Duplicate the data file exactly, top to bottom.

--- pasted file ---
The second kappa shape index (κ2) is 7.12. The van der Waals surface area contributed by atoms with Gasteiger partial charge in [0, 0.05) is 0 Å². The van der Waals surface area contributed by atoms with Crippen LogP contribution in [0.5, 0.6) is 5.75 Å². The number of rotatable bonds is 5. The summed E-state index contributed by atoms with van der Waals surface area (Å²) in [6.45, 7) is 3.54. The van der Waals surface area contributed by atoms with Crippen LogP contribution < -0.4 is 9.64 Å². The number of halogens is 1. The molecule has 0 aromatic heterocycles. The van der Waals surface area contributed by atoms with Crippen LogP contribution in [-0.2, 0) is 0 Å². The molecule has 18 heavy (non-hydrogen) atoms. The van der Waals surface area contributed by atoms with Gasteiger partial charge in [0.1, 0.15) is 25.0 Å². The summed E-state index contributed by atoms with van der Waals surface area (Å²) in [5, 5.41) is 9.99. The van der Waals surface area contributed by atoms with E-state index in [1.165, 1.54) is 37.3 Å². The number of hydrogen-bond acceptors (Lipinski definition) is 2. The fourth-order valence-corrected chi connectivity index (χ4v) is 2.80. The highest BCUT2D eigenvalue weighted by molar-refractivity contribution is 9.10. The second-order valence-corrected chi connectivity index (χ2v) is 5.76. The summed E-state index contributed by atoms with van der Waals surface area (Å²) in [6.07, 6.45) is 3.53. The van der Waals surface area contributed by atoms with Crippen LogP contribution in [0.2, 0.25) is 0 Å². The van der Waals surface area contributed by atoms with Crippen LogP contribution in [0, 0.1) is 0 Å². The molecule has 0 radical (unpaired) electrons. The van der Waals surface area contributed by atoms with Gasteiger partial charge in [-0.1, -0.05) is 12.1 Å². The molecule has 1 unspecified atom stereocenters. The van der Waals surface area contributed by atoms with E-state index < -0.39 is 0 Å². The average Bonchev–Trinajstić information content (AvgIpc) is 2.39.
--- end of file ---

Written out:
The second kappa shape index (κ2) is 7.12. The van der Waals surface area contributed by atoms with Gasteiger partial charge in [0, 0.05) is 0 Å². The van der Waals surface area contributed by atoms with Crippen LogP contribution in [0.5, 0.6) is 5.75 Å². The number of rotatable bonds is 5. The summed E-state index contributed by atoms with van der Waals surface area (Å²) in [6.45, 7) is 3.54. The van der Waals surface area contributed by atoms with Crippen LogP contribution < -0.4 is 9.64 Å². The number of halogens is 1. The molecule has 0 aromatic heterocycles. The van der Waals surface area contributed by atoms with Crippen LogP contribution in [-0.2, 0) is 0 Å². The molecule has 18 heavy (non-hydrogen) atoms. The van der Waals surface area contributed by atoms with Gasteiger partial charge in [0.1, 0.15) is 25.0 Å². The summed E-state index contributed by atoms with van der Waals surface area (Å²) in [5, 5.41) is 9.99. The van der Waals surface area contributed by atoms with E-state index in [1.165, 1.54) is 37.3 Å². The number of hydrogen-bond acceptors (Lipinski definition) is 2. The fourth-order valence-corrected chi connectivity index (χ4v) is 2.80. The highest BCUT2D eigenvalue weighted by molar-refractivity contribution is 9.10. The second-order valence-corrected chi connectivity index (χ2v) is 5.76. The summed E-state index contributed by atoms with van der Waals surface area (Å²) in [6.07, 6.45) is 3.53. The van der Waals surface area contributed by atoms with Crippen LogP contribution in [0.2, 0.25) is 0 Å². The van der Waals surface area contributed by atoms with Crippen LogP contribution in [0, 0.1) is 0 Å². The molecule has 0 radical (unpaired) electrons. The van der Waals surface area contributed by atoms with Gasteiger partial charge in [-0.1, -0.05) is 12.1 Å². The molecule has 1 unspecified atom stereocenters. The van der Waals surface area contributed by atoms with E-state index < -0.39 is 0 Å². The average Bonchev–Trinajstić information content (AvgIpc) is 2.39.